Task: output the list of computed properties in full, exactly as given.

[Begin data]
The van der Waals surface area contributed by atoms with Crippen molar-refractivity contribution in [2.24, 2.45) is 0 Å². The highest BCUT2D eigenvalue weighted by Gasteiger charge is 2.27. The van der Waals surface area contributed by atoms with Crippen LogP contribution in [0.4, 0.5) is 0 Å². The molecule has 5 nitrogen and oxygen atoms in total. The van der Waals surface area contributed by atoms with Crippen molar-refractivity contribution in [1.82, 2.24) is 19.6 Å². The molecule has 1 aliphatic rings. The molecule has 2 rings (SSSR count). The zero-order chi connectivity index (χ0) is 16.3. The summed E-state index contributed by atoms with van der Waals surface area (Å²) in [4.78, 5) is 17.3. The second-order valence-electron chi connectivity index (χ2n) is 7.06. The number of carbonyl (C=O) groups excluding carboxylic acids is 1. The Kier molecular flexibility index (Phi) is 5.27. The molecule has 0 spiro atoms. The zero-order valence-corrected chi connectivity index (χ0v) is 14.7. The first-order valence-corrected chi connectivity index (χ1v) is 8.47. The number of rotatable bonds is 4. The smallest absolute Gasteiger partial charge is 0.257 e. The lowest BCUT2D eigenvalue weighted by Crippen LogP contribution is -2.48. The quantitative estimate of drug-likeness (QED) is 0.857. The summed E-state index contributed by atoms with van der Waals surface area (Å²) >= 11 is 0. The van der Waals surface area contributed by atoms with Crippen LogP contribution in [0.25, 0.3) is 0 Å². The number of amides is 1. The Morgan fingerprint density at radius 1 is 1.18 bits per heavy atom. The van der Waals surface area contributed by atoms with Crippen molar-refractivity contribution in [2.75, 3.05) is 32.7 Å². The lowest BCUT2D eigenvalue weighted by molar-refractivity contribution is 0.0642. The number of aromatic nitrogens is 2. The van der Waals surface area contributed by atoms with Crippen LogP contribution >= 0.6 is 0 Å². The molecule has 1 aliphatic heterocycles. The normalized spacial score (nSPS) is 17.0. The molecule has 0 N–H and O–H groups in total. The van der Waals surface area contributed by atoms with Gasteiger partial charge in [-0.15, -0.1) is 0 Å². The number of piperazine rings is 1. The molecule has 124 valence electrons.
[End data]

The van der Waals surface area contributed by atoms with Crippen molar-refractivity contribution in [2.24, 2.45) is 0 Å². The highest BCUT2D eigenvalue weighted by Gasteiger charge is 2.27. The van der Waals surface area contributed by atoms with Crippen LogP contribution in [0.4, 0.5) is 0 Å². The molecule has 5 nitrogen and oxygen atoms in total. The van der Waals surface area contributed by atoms with Crippen molar-refractivity contribution in [1.82, 2.24) is 19.6 Å². The molecule has 1 aliphatic rings. The molecule has 2 rings (SSSR count). The zero-order chi connectivity index (χ0) is 16.3. The summed E-state index contributed by atoms with van der Waals surface area (Å²) in [4.78, 5) is 17.3. The second-order valence-electron chi connectivity index (χ2n) is 7.06. The number of carbonyl (C=O) groups excluding carboxylic acids is 1. The Kier molecular flexibility index (Phi) is 5.27. The molecule has 0 spiro atoms. The zero-order valence-corrected chi connectivity index (χ0v) is 14.7. The first-order valence-corrected chi connectivity index (χ1v) is 8.47. The number of rotatable bonds is 4. The smallest absolute Gasteiger partial charge is 0.257 e. The lowest BCUT2D eigenvalue weighted by Crippen LogP contribution is -2.48. The quantitative estimate of drug-likeness (QED) is 0.857. The summed E-state index contributed by atoms with van der Waals surface area (Å²) >= 11 is 0. The van der Waals surface area contributed by atoms with Crippen LogP contribution in [0.25, 0.3) is 0 Å². The number of amides is 1. The Morgan fingerprint density at radius 1 is 1.18 bits per heavy atom. The van der Waals surface area contributed by atoms with Crippen molar-refractivity contribution in [2.75, 3.05) is 32.7 Å². The lowest BCUT2D eigenvalue weighted by molar-refractivity contribution is 0.0642. The number of aromatic nitrogens is 2. The van der Waals surface area contributed by atoms with Crippen LogP contribution >= 0.6 is 0 Å². The molecule has 1 aliphatic heterocycles. The normalized spacial score (nSPS) is 17.0. The molecule has 0 N–H and O–H groups in total. The van der Waals surface area contributed by atoms with Gasteiger partial charge in [-0.15, -0.1) is 0 Å². The number of piperazine rings is 1. The molecule has 124 valence electrons.